When dispatched to rescue, getting to the victim quickly is important, but if the coxswain drives the boat too fast and injures the crew or boat, their ability to rescue the person in need is compromised. The boat can travel up to 47 knots, which converts to about 55 mph. A safe boat speed depends highly on the state of the water, Gagnon said.
After rescuing me, the officers performed another training exercise. This time they threw a buoy overboard, simulating a scenario where a crew member falls off the boat.
“Man overboard, port side,” the crew members yelled in unison.
The boat erupted with noise, each officer jumping into action after a ring buoy was thrown from the boat into the water. The officers who were carefree only minutes before transformed in a second into highly trained military professionals. I watched with awe as smiles and jokes were replaced with hand signals and code words.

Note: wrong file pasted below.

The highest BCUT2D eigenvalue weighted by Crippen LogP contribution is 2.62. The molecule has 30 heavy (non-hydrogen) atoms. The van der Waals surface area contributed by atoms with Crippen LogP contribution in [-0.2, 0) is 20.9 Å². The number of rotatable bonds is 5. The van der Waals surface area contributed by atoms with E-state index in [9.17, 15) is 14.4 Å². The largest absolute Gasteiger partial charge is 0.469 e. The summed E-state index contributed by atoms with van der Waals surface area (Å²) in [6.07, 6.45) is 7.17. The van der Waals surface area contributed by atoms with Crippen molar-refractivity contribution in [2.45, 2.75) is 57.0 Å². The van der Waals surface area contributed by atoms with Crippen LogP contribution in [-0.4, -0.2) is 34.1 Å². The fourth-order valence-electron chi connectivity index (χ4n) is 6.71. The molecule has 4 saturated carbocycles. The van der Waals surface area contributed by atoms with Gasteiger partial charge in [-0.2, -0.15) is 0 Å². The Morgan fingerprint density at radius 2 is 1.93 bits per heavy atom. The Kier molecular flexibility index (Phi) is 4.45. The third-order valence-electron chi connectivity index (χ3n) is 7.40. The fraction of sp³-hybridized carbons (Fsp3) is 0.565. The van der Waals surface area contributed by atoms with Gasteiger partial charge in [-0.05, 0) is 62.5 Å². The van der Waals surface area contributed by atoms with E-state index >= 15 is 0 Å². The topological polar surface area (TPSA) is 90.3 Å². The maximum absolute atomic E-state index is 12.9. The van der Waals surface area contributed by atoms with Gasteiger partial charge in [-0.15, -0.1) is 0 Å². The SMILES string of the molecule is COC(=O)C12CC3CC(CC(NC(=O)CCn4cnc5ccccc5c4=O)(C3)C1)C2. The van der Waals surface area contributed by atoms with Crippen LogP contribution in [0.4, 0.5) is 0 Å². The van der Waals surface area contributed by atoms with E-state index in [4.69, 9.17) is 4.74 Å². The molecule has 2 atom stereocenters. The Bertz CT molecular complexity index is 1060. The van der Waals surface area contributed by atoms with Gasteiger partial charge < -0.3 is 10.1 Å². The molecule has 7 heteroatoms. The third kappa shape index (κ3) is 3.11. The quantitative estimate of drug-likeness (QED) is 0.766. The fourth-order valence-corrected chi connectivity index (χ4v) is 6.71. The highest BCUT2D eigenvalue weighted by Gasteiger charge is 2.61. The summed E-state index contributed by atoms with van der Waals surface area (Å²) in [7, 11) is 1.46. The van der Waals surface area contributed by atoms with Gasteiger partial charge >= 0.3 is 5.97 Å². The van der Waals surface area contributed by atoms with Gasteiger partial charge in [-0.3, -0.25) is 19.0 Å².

The driver immediately slowed down and began circling back to the pretend man. Gag- non, in the passenger seat, motioned toward the location of the man overboard. Each task was performed smoothly and in perfect sync with one another. The “man” was recovered in under three minutes. Once on board, the officers checked for vitals.
“He seems to have been bitten by a radio- active spider,” Bailey said.
And just like that, the commotion was over and the joking commenced.
While riding back to the station, Gagnon pointed left to a boat far off. Wilson glanced over and acknowledged the presence of the fellow boat. No words were needed for the exchange.
Before calling it a day, the officers decided to show me one more skill they are capable of performing. Wilson told all of us to hold on be- fore speeding the boat up and turning sharply. The boat drove in a figure eight shape, putting the boat at almost 45 degrees on its side, allowing Gagnon to reach out and touch the water that just minutes before was multiple feet away. The move shows the maneuverability of the boat, Wilson said.
“Petty Officer Wilson’s driving skills are parallel to none. You can quote me on that,” Wilson said.